Traction control system

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A traction control system (TCS), is typically (but not necessarily) a secondary function of the electronic stability control (ESC) on production motor vehicles, designed to prevent loss of traction (i.e., wheelspin) of the driven road wheels. TCS is activated when throttle input and engine power and torque transfer are mismatched to the road surface conditions.

The intervention consists of one or more of the following:

  • Brake force applied to one or more wheels
  • Reduction or suppression of spark sequence to one or more cylinders
  • Reduction of fuel supply to one or more cylinders
  • Closing the throttle, if the vehicle is fitted with drive by wire throttle
  • In turbocharged vehicles, a boost control solenoid is actuated to reduce boost and therefore engine power.

Typically, traction control systems share the electrohydraulic brake actuator (which does not use the conventional master cylinder and servo) and wheel-speed sensors with ABS.

The basic idea behind the need for a traction control system is the loss of road grip can compromise steering control and stability of vehicles. This is the result of the difference in traction of the drive wheels. The difference in slip may occur due to the turning of a vehicle or varying road conditions for different wheels. When a car turns, its outer and inner wheels rotate at different speeds; this is conventionally controlled by using a differential. A further enhancement of the differential is to employ an active differential that can vary the amount of power being delivered to outer and inner wheels as needed. For example, if outward slip is sensed while turning, the active differential may deliver more power to the outer wheel in order to minimize the yaw (essentially the degree to which the front and rear wheels of a car are out of line.) Active differential, in turn, is controlled by an assembly of electromechanical sensors collaborating with a traction control unit.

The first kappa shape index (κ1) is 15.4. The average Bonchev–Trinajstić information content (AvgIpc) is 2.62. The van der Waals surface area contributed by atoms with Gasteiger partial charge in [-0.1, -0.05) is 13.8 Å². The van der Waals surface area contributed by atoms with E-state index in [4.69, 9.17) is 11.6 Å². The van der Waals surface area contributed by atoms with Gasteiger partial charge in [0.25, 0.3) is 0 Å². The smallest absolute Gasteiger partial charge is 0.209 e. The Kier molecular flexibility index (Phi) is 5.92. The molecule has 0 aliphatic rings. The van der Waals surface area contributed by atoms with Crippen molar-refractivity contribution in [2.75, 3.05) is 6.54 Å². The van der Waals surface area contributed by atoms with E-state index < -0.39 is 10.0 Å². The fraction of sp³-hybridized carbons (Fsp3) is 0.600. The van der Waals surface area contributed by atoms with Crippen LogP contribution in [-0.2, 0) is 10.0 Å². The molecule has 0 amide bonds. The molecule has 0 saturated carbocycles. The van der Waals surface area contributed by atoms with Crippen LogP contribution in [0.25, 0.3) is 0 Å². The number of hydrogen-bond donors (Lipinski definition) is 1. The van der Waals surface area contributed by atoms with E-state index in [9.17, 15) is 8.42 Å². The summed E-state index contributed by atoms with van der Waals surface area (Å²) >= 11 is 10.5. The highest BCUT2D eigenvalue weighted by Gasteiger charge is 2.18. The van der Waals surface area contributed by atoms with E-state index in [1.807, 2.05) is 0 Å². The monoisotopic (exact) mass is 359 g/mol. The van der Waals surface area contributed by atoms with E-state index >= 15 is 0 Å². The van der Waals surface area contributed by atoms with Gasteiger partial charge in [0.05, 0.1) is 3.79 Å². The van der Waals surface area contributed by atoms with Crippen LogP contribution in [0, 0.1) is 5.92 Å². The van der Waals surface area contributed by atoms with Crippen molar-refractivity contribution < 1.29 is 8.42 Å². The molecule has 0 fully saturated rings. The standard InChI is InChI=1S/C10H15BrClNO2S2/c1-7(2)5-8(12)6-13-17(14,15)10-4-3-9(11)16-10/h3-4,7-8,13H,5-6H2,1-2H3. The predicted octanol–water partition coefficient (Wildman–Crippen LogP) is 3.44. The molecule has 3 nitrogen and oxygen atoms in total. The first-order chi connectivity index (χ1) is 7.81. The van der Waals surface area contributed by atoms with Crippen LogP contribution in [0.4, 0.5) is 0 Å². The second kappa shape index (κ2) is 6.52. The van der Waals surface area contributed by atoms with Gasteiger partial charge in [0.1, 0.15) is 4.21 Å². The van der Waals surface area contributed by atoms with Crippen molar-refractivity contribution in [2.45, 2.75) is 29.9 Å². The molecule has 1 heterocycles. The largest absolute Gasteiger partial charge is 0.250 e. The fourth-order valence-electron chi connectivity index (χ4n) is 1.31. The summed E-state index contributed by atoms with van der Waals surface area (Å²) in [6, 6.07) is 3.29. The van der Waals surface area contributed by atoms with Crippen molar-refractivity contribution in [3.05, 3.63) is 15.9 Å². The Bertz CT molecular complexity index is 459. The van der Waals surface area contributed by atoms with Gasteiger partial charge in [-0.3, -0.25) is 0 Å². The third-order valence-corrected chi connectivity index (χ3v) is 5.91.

The predecessor of modern electronic traction control systems can be found in high-torque, high-power rear-wheel-drive cars as a limited slip differential. A limited-slip differential is a purely mechanical system that transfers a relatively small amount of power to the non-slipping wheel, while still allowing some wheel spin to occur.

In 1971, Buick introduced MaxTrac, which used an early computer system to detect rear wheel spin and modulate engine power to those wheels to provide the most traction.[1] A Buick exclusive item at the time, it was an option on all full-size models, including the Riviera, Estate Wagon, Electra 225, Centurion, and LeSabre.

Cadillac introduced the Traction Monitoring System (TMS) in 1979 on the redesigned Eldorado.


When the traction control computer (often incorporated into another control unit, such as the ABS module) detects one or more driven wheels spinning significantly faster than another, it invokes the ABS electronic control unit to apply brake friction to wheels spinning with lessened traction. Braking action on slipping wheel(s) will cause power transfer to wheel axle(s) with traction due to the mechanical action within the differential. All-wheel-drive (AWD) vehicles often have an electronically controlled coupling system in the transfer case or transaxle engaged (active part-time AWD), or locked-up tighter (in a true full-time set up driving all wheels with some power all the time) to supply non-slipping wheels with torque.